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I intend to live forever. The final moment came after Leonard had a fall in the night and subsequently died in his sleep. An appropriately ironic time for him to die—at night, in the dark—given the prominent metaphorical applications of light and dark on his closing work. Since his health prevented him from moving around much, the album was produced by his musician son Adam Cohen and mostly recorded in Leonard's Los Angeles home with contributing musicians adding their parts via internet correspondence. Leonard Cohen has been lauded as a poet whose lyrics encapsulate romantic longing, emotional honesty, spiritual enlightenment, and pleas for forgiveness, compassion, and love.

He was a hard-loving troubadour whose sensitivity to the suffering of others was matched only by the intensity with which he expressed and described lovemaking—whether yearning for love unrequited, reveling in love fulfilled, or reminiscing on love I want something darker. And while his songs have usually been downtempo and sad, his dreamy, hypnotic folk music-poetry took on another dimension mid-career with occasional turns to a more ironic, cynical sensibility.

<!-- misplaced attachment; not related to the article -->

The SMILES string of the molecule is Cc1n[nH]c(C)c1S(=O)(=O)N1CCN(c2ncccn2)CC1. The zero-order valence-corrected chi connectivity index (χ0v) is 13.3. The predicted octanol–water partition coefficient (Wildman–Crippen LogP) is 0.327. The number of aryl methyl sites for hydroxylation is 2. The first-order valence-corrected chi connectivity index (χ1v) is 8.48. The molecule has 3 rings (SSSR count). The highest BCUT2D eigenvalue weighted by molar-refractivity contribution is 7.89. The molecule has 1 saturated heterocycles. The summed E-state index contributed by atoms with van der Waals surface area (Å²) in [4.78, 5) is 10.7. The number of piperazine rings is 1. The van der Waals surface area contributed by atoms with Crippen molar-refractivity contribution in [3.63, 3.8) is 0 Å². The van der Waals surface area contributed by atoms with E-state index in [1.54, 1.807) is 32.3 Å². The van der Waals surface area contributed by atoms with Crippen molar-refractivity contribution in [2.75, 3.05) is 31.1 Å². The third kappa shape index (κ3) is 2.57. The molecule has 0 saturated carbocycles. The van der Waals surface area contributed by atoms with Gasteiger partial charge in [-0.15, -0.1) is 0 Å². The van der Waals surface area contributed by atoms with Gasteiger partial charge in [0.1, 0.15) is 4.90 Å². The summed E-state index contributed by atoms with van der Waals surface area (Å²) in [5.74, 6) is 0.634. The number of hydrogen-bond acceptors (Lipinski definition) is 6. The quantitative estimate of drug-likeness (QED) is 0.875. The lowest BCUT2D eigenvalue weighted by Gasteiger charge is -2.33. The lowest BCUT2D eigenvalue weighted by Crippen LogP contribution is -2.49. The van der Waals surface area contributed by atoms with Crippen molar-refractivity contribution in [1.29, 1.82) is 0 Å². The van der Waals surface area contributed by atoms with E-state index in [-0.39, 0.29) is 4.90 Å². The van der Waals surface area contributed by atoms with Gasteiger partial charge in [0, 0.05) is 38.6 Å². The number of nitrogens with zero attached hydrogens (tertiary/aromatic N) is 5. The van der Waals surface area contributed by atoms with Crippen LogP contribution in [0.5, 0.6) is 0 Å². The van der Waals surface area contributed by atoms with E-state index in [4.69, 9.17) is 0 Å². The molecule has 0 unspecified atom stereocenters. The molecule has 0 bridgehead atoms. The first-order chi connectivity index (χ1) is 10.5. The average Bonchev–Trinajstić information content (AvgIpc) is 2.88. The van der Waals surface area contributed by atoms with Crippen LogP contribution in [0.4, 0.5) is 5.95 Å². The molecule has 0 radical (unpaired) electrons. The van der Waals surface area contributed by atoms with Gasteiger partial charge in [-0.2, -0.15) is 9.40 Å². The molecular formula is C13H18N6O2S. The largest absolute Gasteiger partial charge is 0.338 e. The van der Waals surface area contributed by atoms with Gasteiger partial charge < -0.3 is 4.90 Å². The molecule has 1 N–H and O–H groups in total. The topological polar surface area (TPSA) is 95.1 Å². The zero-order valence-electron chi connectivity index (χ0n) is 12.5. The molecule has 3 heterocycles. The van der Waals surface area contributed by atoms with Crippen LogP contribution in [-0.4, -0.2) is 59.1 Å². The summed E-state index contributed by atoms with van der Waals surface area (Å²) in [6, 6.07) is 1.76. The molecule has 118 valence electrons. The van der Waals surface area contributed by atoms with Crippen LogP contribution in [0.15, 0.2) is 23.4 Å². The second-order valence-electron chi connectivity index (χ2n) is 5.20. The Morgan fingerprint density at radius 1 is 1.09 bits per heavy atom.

Some of the aforementioned qualities remained, but songs like "First We Take Manhattan""Everybody Knows"and "The Future"showed a shift in attitude of Cohen's narrator. At this time the s and '90s his songs took on more overt political undertones with pieces like "Democracy" from 's The Future and "The Land of Plenty" from 's Ten New Songsbut the sarcasm lessened after that as he returned to the voice of a sensitive emoter for his last few albums.